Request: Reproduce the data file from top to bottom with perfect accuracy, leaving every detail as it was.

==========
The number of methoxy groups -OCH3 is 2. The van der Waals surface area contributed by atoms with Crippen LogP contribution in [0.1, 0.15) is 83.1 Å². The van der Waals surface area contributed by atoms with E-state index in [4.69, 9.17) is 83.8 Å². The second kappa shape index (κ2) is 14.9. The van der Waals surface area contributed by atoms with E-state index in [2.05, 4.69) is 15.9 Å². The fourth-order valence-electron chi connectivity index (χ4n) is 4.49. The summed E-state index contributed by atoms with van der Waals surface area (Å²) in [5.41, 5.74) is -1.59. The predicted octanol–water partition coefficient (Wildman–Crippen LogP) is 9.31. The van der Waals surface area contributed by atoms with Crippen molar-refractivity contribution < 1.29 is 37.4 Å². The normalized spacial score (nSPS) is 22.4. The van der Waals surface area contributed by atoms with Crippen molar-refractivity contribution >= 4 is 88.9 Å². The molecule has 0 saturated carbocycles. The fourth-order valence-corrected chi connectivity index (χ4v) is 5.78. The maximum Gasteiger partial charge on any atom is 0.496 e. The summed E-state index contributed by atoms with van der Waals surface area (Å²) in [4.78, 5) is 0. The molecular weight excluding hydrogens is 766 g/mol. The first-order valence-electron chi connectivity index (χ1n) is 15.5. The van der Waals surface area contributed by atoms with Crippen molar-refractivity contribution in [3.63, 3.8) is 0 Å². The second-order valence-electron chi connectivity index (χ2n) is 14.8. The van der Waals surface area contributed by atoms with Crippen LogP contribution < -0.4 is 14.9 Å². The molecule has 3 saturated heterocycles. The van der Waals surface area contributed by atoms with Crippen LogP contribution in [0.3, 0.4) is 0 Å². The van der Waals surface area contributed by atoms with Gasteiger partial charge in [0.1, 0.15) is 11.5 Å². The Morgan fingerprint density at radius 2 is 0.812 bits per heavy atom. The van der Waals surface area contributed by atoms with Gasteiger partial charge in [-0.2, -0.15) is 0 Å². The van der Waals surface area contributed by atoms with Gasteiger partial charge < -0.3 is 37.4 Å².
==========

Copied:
The number of methoxy groups -OCH3 is 2. The van der Waals surface area contributed by atoms with Crippen LogP contribution in [0.1, 0.15) is 83.1 Å². The van der Waals surface area contributed by atoms with E-state index in [4.69, 9.17) is 83.8 Å². The second kappa shape index (κ2) is 14.9. The van der Waals surface area contributed by atoms with E-state index in [2.05, 4.69) is 15.9 Å². The fourth-order valence-electron chi connectivity index (χ4n) is 4.49. The summed E-state index contributed by atoms with van der Waals surface area (Å²) in [5.41, 5.74) is -1.59. The predicted octanol–water partition coefficient (Wildman–Crippen LogP) is 9.31. The van der Waals surface area contributed by atoms with Crippen molar-refractivity contribution < 1.29 is 37.4 Å². The normalized spacial score (nSPS) is 22.4. The van der Waals surface area contributed by atoms with Crippen molar-refractivity contribution >= 4 is 88.9 Å². The molecule has 0 saturated carbocycles. The fourth-order valence-corrected chi connectivity index (χ4v) is 5.78. The maximum Gasteiger partial charge on any atom is 0.496 e. The summed E-state index contributed by atoms with van der Waals surface area (Å²) in [4.78, 5) is 0. The molecular weight excluding hydrogens is 766 g/mol. The first-order valence-electron chi connectivity index (χ1n) is 15.5. The van der Waals surface area contributed by atoms with Crippen molar-refractivity contribution in [3.63, 3.8) is 0 Å². The second-order valence-electron chi connectivity index (χ2n) is 14.8. The van der Waals surface area contributed by atoms with Crippen LogP contribution < -0.4 is 14.9 Å². The molecule has 3 saturated heterocycles. The van der Waals surface area contributed by atoms with Crippen LogP contribution in [0.3, 0.4) is 0 Å². The van der Waals surface area contributed by atoms with Gasteiger partial charge in [0.1, 0.15) is 11.5 Å². The Morgan fingerprint density at radius 2 is 0.812 bits per heavy atom. The van der Waals surface area contributed by atoms with Gasteiger partial charge in [-0.2, -0.15) is 0 Å². The van der Waals surface area contributed by atoms with Gasteiger partial charge < -0.3 is 37.4 Å².